COP: New Bare and Pre-Primed Wood Preparation

Craftsman Operating Procedures (COPs), developed by the PDCA Craftsmanship Forum, establish a benchmark for how painting is done at a craftsman level so that individual painting companies can customize them for their own brand of craftsmanship. From jobsite setup to painting trim, cleanup and closeout, COPs constitute a ready-made tool to help you standardize crafts-manship practices within your painting company. The COPs also help train employees in consistently delivering the quality that you promise your clients. Each month APC highlights a new COP.

 

NEW BARE AND PRE-PRIMED WOOD PREPARATION E-PR-12

  • If you can see sheen (mill glaze) on the bare wood surface, it must be sanded with medium grit paper.
  • All wood species are prone to mill glaze, which may cause adhesion failure, so be aware that factory primer may have been applied without having the glaze removed.
  • Adhesion tests can be helpful to determine whether the primer has proper adhesion.
  • Electric sanders may allow sanding/abrading to be performed more efficiently.
  • Use patching/filling material that is suitable for exterior use and bare surfaces.
  • The woodwork manufacturer’s tech line can be called to determine compatibility and performance characteristics.
 

ROT REPAIR USING EPOXY FILLERS E-PR-13

  • For large holes, use wood blocking for the major filler, then use epoxy for the voids. This is less expensive than a solid fill of epoxy. Backer rods can also be used.
  • To avoid waste, mix only as much epoxy as you need or can apply before the product begins to set/harden. Make sure parts A and B are fully mixed.
  • Be aware that the setting and drying times vary between when the primer/bonding agent is applied and when the filler epoxy product is applied. Check the manufacturer’s directions.
  • A small screwdriver or a 5-in-1 are good tools to evaluate the condition of the wood.
  • Be aware that temperature and humidity will greatly affect the working and curing time of epoxy products.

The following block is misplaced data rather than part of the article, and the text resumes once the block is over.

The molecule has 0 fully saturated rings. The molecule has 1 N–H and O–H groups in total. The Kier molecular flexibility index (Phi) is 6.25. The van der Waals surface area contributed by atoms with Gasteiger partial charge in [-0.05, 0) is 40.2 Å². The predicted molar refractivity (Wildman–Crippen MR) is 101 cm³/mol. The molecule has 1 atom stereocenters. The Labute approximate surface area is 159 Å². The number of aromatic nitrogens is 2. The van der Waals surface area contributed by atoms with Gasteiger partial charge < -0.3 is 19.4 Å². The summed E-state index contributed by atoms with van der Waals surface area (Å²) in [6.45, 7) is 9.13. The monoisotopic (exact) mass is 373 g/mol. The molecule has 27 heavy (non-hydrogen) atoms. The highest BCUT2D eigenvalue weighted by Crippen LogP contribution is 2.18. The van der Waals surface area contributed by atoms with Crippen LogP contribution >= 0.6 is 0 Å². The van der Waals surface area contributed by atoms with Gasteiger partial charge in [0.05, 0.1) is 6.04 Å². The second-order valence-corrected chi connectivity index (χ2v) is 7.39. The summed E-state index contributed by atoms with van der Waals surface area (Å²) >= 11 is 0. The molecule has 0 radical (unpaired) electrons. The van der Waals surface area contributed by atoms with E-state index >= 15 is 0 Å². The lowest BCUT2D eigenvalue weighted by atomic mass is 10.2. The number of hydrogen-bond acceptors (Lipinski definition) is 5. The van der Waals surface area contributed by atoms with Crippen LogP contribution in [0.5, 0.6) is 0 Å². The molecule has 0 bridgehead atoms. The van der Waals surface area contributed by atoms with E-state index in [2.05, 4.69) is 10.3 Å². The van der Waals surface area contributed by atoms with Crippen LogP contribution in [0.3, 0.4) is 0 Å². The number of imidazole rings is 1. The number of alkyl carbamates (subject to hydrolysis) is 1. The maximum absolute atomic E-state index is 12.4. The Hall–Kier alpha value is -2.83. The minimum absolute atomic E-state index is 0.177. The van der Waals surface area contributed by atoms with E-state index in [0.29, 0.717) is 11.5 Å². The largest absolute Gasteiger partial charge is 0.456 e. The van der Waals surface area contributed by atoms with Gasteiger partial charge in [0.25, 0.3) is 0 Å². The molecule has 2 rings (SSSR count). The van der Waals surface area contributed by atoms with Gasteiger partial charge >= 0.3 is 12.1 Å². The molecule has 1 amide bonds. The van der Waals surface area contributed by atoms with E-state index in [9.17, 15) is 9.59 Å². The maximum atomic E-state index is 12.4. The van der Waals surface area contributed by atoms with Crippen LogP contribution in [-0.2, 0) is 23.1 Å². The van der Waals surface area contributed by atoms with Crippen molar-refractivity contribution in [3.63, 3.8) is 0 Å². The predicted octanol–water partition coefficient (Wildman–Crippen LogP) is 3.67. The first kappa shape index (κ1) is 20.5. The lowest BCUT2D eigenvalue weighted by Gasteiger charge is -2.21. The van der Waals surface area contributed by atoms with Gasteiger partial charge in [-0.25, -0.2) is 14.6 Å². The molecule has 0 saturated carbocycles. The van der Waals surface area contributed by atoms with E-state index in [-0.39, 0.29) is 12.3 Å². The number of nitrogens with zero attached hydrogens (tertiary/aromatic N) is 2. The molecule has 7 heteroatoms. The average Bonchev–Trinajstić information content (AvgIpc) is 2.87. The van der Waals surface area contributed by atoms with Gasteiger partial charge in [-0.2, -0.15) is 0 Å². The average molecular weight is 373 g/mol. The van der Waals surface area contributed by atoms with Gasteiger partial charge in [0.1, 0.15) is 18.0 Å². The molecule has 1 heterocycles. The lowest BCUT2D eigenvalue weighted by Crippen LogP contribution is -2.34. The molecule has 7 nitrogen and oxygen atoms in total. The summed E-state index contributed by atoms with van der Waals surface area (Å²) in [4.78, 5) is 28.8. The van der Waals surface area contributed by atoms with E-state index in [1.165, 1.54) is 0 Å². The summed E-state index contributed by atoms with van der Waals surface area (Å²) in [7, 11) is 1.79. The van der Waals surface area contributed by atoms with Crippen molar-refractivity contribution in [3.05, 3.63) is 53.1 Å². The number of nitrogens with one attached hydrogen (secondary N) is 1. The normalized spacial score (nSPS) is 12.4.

• There are epoxy dispensing guns that automatically mix two-part epoxies.
  • Some manufacturers offer warm-weather (slower-setting) and cold-weather (faster-setting) epoxy products.
  • Heating the area with a hair dryer may promote further penetration of the epoxy into the wood.
  • Microbeads may be mixed with two-part epoxy to make it less fluid and more workable.
  • For structural repairs, refer to manufacturer’s directions.
  • Rotary tools and/or molding scrapers can be used to sculpt or carve the epoxy.
  • Carving tools and knives can be dipped in water to prevent sticking when shaping uncured epoxy.
  • There are some thin two-part penetrating epoxies that can be used to harden surfaces as a consolident. Be sure to check manufacturers’ specifications.
  • Wax paper, plastic film or wax can be used on form/mold surfaces to prevent sticking. Note that any residue from these products must be removed before coating.
  • Plexiglass may be used to make forms to prevent epoxy from sticking.
  • If additional strength is needed to adhere the epoxy patch to the existing wood, dowels or fiberglass rods can be inserted to reinforce the repair. APC

A series of 20 Residential Interior COPs and a series of 25 Residential Exterior COPs can be purchased from PDCA’s online store. Visit pdca.org for more information.

 

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